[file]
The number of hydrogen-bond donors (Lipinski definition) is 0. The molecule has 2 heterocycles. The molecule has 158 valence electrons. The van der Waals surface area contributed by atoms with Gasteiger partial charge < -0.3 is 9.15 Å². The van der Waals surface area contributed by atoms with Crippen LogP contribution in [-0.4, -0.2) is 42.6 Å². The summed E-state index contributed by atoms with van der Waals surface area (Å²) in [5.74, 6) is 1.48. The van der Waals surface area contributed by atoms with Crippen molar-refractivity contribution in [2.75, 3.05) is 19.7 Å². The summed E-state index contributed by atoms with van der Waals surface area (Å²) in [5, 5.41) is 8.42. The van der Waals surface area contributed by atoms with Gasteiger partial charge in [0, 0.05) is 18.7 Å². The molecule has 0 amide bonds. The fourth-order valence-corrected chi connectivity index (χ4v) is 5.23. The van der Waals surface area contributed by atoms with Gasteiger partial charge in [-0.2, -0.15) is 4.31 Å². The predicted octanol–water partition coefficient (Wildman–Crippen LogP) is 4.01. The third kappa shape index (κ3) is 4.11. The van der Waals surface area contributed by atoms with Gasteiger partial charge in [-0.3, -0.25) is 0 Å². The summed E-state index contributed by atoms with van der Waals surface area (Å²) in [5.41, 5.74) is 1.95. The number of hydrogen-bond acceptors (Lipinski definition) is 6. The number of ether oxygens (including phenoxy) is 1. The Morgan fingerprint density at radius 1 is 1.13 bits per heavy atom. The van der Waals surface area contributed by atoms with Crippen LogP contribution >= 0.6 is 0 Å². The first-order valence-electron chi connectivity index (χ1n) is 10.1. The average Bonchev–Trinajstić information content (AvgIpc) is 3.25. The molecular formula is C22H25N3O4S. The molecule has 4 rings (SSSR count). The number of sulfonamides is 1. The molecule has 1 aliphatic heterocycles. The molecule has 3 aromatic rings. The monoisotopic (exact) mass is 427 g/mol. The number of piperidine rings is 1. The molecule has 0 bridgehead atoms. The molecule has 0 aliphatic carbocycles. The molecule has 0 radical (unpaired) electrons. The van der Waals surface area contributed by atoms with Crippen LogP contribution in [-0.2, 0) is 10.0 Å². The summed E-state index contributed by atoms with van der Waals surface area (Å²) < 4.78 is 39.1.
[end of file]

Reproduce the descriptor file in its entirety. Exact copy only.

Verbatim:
The number of hydrogen-bond donors (Lipinski definition) is 0. The molecule has 2 heterocycles. The molecule has 158 valence electrons. The van der Waals surface area contributed by atoms with Gasteiger partial charge < -0.3 is 9.15 Å². The van der Waals surface area contributed by atoms with Crippen LogP contribution in [-0.4, -0.2) is 42.6 Å². The summed E-state index contributed by atoms with van der Waals surface area (Å²) in [5.74, 6) is 1.48. The van der Waals surface area contributed by atoms with Crippen molar-refractivity contribution in [2.75, 3.05) is 19.7 Å². The summed E-state index contributed by atoms with van der Waals surface area (Å²) in [5, 5.41) is 8.42. The van der Waals surface area contributed by atoms with Gasteiger partial charge in [0, 0.05) is 18.7 Å². The molecule has 0 amide bonds. The fourth-order valence-corrected chi connectivity index (χ4v) is 5.23. The van der Waals surface area contributed by atoms with Gasteiger partial charge in [-0.2, -0.15) is 4.31 Å². The predicted octanol–water partition coefficient (Wildman–Crippen LogP) is 4.01. The third kappa shape index (κ3) is 4.11. The van der Waals surface area contributed by atoms with Gasteiger partial charge in [-0.3, -0.25) is 0 Å². The summed E-state index contributed by atoms with van der Waals surface area (Å²) in [5.41, 5.74) is 1.95. The number of hydrogen-bond acceptors (Lipinski definition) is 6. The number of ether oxygens (including phenoxy) is 1. The Morgan fingerprint density at radius 1 is 1.13 bits per heavy atom. The van der Waals surface area contributed by atoms with Crippen LogP contribution >= 0.6 is 0 Å². The first-order valence-electron chi connectivity index (χ1n) is 10.1. The average Bonchev–Trinajstić information content (AvgIpc) is 3.25. The molecular formula is C22H25N3O4S. The molecule has 4 rings (SSSR count). The number of sulfonamides is 1. The molecule has 1 aliphatic heterocycles. The molecule has 3 aromatic rings. The monoisotopic (exact) mass is 427 g/mol. The number of piperidine rings is 1. The molecule has 0 bridgehead atoms. The molecule has 0 aliphatic carbocycles. The molecule has 0 radical (unpaired) electrons. The van der Waals surface area contributed by atoms with Crippen LogP contribution in [-0.2, 0) is 10.0 Å². The summed E-state index contributed by atoms with van der Waals surface area (Å²) < 4.78 is 39.1.